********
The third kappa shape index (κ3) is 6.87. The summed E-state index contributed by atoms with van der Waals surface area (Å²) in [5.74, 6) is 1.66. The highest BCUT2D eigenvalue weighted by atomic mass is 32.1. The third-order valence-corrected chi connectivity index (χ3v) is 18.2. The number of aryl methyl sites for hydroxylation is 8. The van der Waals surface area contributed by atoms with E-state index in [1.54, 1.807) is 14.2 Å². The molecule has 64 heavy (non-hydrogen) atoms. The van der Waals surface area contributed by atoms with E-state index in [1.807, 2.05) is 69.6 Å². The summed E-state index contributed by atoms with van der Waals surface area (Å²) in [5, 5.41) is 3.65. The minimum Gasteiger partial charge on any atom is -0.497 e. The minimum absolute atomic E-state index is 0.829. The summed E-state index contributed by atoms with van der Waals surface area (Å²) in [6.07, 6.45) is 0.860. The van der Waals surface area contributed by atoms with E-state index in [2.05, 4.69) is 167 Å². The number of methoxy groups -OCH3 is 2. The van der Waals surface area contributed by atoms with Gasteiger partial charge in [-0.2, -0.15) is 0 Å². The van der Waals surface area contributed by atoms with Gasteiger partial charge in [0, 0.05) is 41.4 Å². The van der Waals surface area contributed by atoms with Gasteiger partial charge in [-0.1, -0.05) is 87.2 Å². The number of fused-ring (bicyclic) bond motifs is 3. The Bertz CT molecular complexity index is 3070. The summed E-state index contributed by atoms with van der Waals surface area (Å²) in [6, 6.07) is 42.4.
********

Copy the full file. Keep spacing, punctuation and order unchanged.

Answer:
The third kappa shape index (κ3) is 6.87. The summed E-state index contributed by atoms with van der Waals surface area (Å²) in [5.74, 6) is 1.66. The highest BCUT2D eigenvalue weighted by atomic mass is 32.1. The third-order valence-corrected chi connectivity index (χ3v) is 18.2. The number of aryl methyl sites for hydroxylation is 8. The van der Waals surface area contributed by atoms with E-state index in [1.54, 1.807) is 14.2 Å². The molecule has 64 heavy (non-hydrogen) atoms. The van der Waals surface area contributed by atoms with E-state index in [1.807, 2.05) is 69.6 Å². The summed E-state index contributed by atoms with van der Waals surface area (Å²) in [5, 5.41) is 3.65. The minimum Gasteiger partial charge on any atom is -0.497 e. The minimum absolute atomic E-state index is 0.829. The summed E-state index contributed by atoms with van der Waals surface area (Å²) in [6.07, 6.45) is 0.860. The van der Waals surface area contributed by atoms with E-state index in [2.05, 4.69) is 167 Å². The number of methoxy groups -OCH3 is 2. The van der Waals surface area contributed by atoms with Gasteiger partial charge in [-0.2, -0.15) is 0 Å². The van der Waals surface area contributed by atoms with Gasteiger partial charge in [0, 0.05) is 41.4 Å². The van der Waals surface area contributed by atoms with Gasteiger partial charge in [-0.1, -0.05) is 87.2 Å². The number of fused-ring (bicyclic) bond motifs is 3. The Bertz CT molecular complexity index is 3070. The summed E-state index contributed by atoms with van der Waals surface area (Å²) in [6, 6.07) is 42.4.